Epson is taking an axe to the inkjet cartridge business model with the release of its new EcoTank desktop inkjet printers. As the name implies, these new models feature owner-refillable ink tanks, which are claimed to last as long as dozens of disposable cartridge sets.
The ink tank concept has already been in use in large format printers for quite a few years, and Epson already has an EcoTank lineup available in Europe and South America. The company seems to think this concept is ready for the US market, and it's introducing five new EcoTank models here: the ET-2500 and ET-2550 are aimed at everyday users, while the ET-4500 and ET-4550 models target business environments. The big daddy WF-R4640 is a high-volume printing workhorse that uses huge "ink packs," which are essentially ink bags.
To say that disposable ink cartridges are an annoyance is probably the understatement of the century—it's safe to say they're universally hated. Cartridge sets can easily cost $70 or more, and they need replacement as often as every couple hundred pages. In contrast, Epson says the new printers come preloaded with enough ink for 2 years' worth of printing. The ET-2500, 2550 and 4500 models have tanks with enough ink for a claimed 4,000 black and 6,500 color pages, while the ET-4550 goes even further, with its larger tanks meant to output 11,000 black and 8,500 color pages respectively. Last but not least, the WF-R4640's ink bags should be good for a whopping 20,000 pages of monochrome or color prints alike.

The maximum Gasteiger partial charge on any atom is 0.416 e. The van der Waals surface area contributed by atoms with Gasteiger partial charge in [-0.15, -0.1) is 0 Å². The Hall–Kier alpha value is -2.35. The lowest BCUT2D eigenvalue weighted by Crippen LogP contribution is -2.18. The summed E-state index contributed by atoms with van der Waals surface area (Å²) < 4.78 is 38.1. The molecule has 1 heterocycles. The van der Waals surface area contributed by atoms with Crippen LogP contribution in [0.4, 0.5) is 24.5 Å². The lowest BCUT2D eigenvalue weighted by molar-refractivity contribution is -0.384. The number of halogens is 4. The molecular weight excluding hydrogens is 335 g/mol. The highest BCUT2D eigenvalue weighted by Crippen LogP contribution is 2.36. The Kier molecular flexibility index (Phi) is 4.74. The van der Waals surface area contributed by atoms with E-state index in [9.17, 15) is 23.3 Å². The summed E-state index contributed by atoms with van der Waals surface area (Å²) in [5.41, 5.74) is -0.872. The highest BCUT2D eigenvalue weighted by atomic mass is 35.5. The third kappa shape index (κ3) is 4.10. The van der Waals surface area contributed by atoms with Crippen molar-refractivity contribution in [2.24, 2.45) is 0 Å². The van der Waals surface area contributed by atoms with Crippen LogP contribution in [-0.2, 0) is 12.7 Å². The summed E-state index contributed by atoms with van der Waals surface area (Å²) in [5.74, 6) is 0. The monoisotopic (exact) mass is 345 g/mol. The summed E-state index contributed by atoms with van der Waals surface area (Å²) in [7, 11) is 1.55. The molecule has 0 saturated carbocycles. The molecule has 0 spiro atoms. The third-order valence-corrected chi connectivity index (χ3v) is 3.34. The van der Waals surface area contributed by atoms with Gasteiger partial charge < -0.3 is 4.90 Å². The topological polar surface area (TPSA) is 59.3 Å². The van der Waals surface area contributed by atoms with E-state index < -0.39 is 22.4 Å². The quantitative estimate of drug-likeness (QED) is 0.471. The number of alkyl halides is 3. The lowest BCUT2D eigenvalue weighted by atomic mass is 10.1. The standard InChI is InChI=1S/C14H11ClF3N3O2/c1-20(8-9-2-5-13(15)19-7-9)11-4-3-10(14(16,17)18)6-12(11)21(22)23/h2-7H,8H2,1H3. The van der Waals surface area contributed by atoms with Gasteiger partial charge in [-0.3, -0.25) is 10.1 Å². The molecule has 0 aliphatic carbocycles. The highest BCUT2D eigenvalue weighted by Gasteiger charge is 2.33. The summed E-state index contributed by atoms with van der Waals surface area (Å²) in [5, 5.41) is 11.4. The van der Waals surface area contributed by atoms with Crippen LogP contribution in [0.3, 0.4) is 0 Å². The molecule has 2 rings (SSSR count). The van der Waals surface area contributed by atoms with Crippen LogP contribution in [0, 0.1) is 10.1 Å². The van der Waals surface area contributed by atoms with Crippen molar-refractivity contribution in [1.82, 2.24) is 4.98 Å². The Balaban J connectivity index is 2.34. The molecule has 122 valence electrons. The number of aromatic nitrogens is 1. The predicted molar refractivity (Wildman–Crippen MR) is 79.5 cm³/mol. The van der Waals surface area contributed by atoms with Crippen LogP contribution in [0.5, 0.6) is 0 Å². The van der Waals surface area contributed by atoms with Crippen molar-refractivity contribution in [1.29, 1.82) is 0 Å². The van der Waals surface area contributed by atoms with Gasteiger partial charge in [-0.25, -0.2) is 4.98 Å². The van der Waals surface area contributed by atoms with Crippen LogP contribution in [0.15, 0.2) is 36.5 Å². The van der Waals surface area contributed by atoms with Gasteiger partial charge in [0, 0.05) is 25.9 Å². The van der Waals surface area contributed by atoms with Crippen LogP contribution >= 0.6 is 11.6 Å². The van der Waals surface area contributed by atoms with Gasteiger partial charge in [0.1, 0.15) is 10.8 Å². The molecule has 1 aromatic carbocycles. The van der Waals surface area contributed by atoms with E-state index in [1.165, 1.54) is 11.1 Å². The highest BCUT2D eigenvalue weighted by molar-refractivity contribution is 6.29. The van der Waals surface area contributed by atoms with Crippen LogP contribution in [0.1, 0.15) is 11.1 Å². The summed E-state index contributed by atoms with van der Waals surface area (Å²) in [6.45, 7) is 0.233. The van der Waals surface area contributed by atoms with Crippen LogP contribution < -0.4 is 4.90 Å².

The new printers will be available in September, and Best Buy has them up for pre-order. You'll pay $380 and $400 for the ET-2500 and ET-2550 printers, while the ET-4500 and ET-4550 will cost $430 and $500, respectively. Finally, the WF-R4640 WorkForce Pro is available for $1,200.
Those prices may look daunting, but the refills are much cheaper than their cartridge counterparts: black refills are $13 to $20 from Epson for the consumer models, while cyan, magenta, and yellow inks are $13—and each tank can be refilled as needed, compared to the all-or-nothing nature of disposable cartridges. That sounds like a win to us.